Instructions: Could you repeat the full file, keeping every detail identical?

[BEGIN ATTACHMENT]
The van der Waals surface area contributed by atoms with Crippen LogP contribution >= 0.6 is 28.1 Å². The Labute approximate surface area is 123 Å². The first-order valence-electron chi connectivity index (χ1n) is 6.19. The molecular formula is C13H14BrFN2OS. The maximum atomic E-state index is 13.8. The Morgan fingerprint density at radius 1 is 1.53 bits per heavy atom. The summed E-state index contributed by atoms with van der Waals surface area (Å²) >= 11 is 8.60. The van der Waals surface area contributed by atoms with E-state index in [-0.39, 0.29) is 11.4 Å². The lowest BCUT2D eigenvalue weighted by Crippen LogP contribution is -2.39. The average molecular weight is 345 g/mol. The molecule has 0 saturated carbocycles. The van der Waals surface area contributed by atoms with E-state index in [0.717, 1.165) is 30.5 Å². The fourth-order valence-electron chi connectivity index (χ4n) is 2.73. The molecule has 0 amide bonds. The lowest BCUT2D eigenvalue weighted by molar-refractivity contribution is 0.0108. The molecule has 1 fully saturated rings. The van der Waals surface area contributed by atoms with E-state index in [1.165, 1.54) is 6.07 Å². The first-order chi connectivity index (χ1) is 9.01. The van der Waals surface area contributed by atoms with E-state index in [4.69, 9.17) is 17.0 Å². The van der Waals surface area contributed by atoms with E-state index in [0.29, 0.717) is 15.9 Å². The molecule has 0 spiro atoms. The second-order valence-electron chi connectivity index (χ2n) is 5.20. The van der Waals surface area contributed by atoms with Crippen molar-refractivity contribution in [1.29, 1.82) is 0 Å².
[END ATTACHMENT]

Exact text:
The van der Waals surface area contributed by atoms with Crippen LogP contribution >= 0.6 is 28.1 Å². The Labute approximate surface area is 123 Å². The first-order valence-electron chi connectivity index (χ1n) is 6.19. The molecular formula is C13H14BrFN2OS. The maximum atomic E-state index is 13.8. The Morgan fingerprint density at radius 1 is 1.53 bits per heavy atom. The summed E-state index contributed by atoms with van der Waals surface area (Å²) >= 11 is 8.60. The van der Waals surface area contributed by atoms with E-state index in [-0.39, 0.29) is 11.4 Å². The lowest BCUT2D eigenvalue weighted by Crippen LogP contribution is -2.39. The average molecular weight is 345 g/mol. The molecule has 0 saturated carbocycles. The van der Waals surface area contributed by atoms with E-state index in [0.717, 1.165) is 30.5 Å². The fourth-order valence-electron chi connectivity index (χ4n) is 2.73. The molecule has 0 amide bonds. The lowest BCUT2D eigenvalue weighted by molar-refractivity contribution is 0.0108. The molecule has 1 fully saturated rings. The van der Waals surface area contributed by atoms with E-state index in [1.165, 1.54) is 6.07 Å². The first-order chi connectivity index (χ1) is 9.01. The van der Waals surface area contributed by atoms with E-state index in [4.69, 9.17) is 17.0 Å². The van der Waals surface area contributed by atoms with E-state index in [0.29, 0.717) is 15.9 Å². The molecule has 0 spiro atoms. The second-order valence-electron chi connectivity index (χ2n) is 5.20. The van der Waals surface area contributed by atoms with Crippen molar-refractivity contribution in [1.29, 1.82) is 0 Å².